Last year the only disappointment for the Abu Dhabi Grand Prix organisers was that their sell-out inaugural Formula 1 race turned out not to be a title decider for Jenson Button wrapped it up with a race to spare.
This time, they get the denouement they wanted, as Fernando Alonso, Mark Webber, Sebastian Vettel and Lewis Hamilton's chase of the crown will be settled amid the evocative sunset backdrop of Yas Marina's innovative day-into-night race.
While the demands of the track did not quite live up to its billing, with the fast sections not as spine-tingling as the drivers had hoped and the pitlane underpass more a curiosity than a challenge, it did produce good racing - with a very long backstraight for lining up passing, and subsequent complexes allowing the overtaken drivers to fight back.
The facilities also received lavish praise, and in this respect Yas Marina was certainly unique - with the futuristic light displays from the hotel that straddles the track the most notable attraction.
It won't offer the potential weather shocks of Brazil, but it will provide a suitably grand stage for the final head-to-head in this epic title chase.
Although Red Bull arrives as favourite for victory at least based on recent form, Alonso has a slight points cushion behind him, and can rely on team-mate Felipe Massa's support - while Lewis Hamilton has Jenson Button as a willing wingman at McLaren, but will need more than team orders to overcome his title odds.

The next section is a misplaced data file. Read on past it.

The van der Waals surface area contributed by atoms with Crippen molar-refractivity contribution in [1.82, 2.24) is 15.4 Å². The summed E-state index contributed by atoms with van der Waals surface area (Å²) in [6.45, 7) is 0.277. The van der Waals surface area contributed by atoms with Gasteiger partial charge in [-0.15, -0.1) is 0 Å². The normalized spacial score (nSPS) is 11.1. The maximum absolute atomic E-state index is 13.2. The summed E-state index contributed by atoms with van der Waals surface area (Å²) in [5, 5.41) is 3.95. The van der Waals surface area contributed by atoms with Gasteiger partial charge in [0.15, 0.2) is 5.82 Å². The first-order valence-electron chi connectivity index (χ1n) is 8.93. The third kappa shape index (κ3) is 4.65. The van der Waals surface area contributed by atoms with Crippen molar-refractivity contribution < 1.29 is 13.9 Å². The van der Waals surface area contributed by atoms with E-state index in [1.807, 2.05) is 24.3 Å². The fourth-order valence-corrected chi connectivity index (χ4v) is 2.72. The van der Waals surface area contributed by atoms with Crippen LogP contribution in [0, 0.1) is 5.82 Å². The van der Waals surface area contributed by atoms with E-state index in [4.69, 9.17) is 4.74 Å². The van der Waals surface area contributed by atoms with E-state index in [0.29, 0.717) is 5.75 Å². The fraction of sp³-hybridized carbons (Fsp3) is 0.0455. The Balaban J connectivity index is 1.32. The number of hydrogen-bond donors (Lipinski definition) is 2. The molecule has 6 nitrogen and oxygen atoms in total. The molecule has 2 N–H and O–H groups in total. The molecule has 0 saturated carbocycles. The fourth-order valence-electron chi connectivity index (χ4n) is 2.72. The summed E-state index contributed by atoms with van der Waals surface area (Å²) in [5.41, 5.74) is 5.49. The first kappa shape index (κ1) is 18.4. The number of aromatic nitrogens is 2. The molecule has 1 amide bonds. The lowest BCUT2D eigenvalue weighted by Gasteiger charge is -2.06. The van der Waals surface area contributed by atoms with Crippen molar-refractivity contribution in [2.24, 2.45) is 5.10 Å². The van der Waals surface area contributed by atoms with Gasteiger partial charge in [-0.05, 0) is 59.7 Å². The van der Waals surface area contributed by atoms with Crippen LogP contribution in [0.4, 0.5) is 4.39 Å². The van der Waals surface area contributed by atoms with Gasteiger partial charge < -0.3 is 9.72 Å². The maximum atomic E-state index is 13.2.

Behind the title contenders, most of the other positions are settled, with Mercedes and Renault enconsced as the next best teams both in the standings and likely race form.
But there is still the battle at the pack, as Lotus hopes neither of its rival new teams sneaks an attrition-aided 11th place and denies it 10th place in the constructors' championship.
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Matt Beer started freelancing for Autosport.com in the first week of its existence in 1999, and spent the next decade-and-a-half dovetailing increasing amounts of time contributing to it with UK national reporting, driver and team PR, freelance for organisations including ITV, BMW, Autocourse and the FIA Institute and a parallel career co-managing award-winning Edinburgh Festival Fringe theatres.
He stopped being stubborn and became Autosport.com's deputy editor in April 2014. Matt also oversees Haymarket's talent development programme for emerging motorsport writers and escapes to cover Formula Ford 1600 races whenever possible.